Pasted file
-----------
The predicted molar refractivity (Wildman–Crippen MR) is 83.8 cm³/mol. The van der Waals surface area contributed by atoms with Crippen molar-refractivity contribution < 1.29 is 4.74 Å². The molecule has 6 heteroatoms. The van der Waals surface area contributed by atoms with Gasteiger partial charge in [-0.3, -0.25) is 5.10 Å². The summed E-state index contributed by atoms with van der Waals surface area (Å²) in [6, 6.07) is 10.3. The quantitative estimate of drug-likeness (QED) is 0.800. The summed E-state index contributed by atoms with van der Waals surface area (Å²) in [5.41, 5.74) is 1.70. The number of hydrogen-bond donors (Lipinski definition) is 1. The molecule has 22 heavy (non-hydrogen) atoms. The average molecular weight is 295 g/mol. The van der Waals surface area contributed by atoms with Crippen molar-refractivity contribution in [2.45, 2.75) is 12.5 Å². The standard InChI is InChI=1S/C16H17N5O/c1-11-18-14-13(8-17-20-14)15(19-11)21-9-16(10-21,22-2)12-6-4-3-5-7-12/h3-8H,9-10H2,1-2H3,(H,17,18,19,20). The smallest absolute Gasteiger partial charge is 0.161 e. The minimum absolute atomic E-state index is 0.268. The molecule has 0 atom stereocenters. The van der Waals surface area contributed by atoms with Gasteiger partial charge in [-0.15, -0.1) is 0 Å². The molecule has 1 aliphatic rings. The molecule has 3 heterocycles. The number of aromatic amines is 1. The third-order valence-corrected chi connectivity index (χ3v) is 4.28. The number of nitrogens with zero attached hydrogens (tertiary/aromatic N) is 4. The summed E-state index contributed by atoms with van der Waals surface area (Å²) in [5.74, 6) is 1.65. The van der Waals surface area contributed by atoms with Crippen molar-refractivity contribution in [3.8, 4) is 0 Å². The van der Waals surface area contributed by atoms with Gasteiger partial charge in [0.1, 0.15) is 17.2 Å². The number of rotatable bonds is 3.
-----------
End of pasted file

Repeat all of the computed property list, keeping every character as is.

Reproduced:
The predicted molar refractivity (Wildman–Crippen MR) is 83.8 cm³/mol. The van der Waals surface area contributed by atoms with Crippen molar-refractivity contribution < 1.29 is 4.74 Å². The molecule has 6 heteroatoms. The van der Waals surface area contributed by atoms with Gasteiger partial charge in [-0.3, -0.25) is 5.10 Å². The summed E-state index contributed by atoms with van der Waals surface area (Å²) in [6, 6.07) is 10.3. The quantitative estimate of drug-likeness (QED) is 0.800. The summed E-state index contributed by atoms with van der Waals surface area (Å²) in [5.41, 5.74) is 1.70. The number of hydrogen-bond donors (Lipinski definition) is 1. The molecule has 22 heavy (non-hydrogen) atoms. The average molecular weight is 295 g/mol. The van der Waals surface area contributed by atoms with Crippen molar-refractivity contribution in [2.45, 2.75) is 12.5 Å². The standard InChI is InChI=1S/C16H17N5O/c1-11-18-14-13(8-17-20-14)15(19-11)21-9-16(10-21,22-2)12-6-4-3-5-7-12/h3-8H,9-10H2,1-2H3,(H,17,18,19,20). The smallest absolute Gasteiger partial charge is 0.161 e. The minimum absolute atomic E-state index is 0.268. The molecule has 0 atom stereocenters. The van der Waals surface area contributed by atoms with Gasteiger partial charge in [-0.15, -0.1) is 0 Å². The molecule has 1 aliphatic rings. The molecule has 3 heterocycles. The number of aromatic amines is 1. The third-order valence-corrected chi connectivity index (χ3v) is 4.28. The number of nitrogens with zero attached hydrogens (tertiary/aromatic N) is 4. The summed E-state index contributed by atoms with van der Waals surface area (Å²) in [5.74, 6) is 1.65. The van der Waals surface area contributed by atoms with Crippen molar-refractivity contribution in [3.8, 4) is 0 Å². The van der Waals surface area contributed by atoms with Gasteiger partial charge in [0.1, 0.15) is 17.2 Å². The number of rotatable bonds is 3.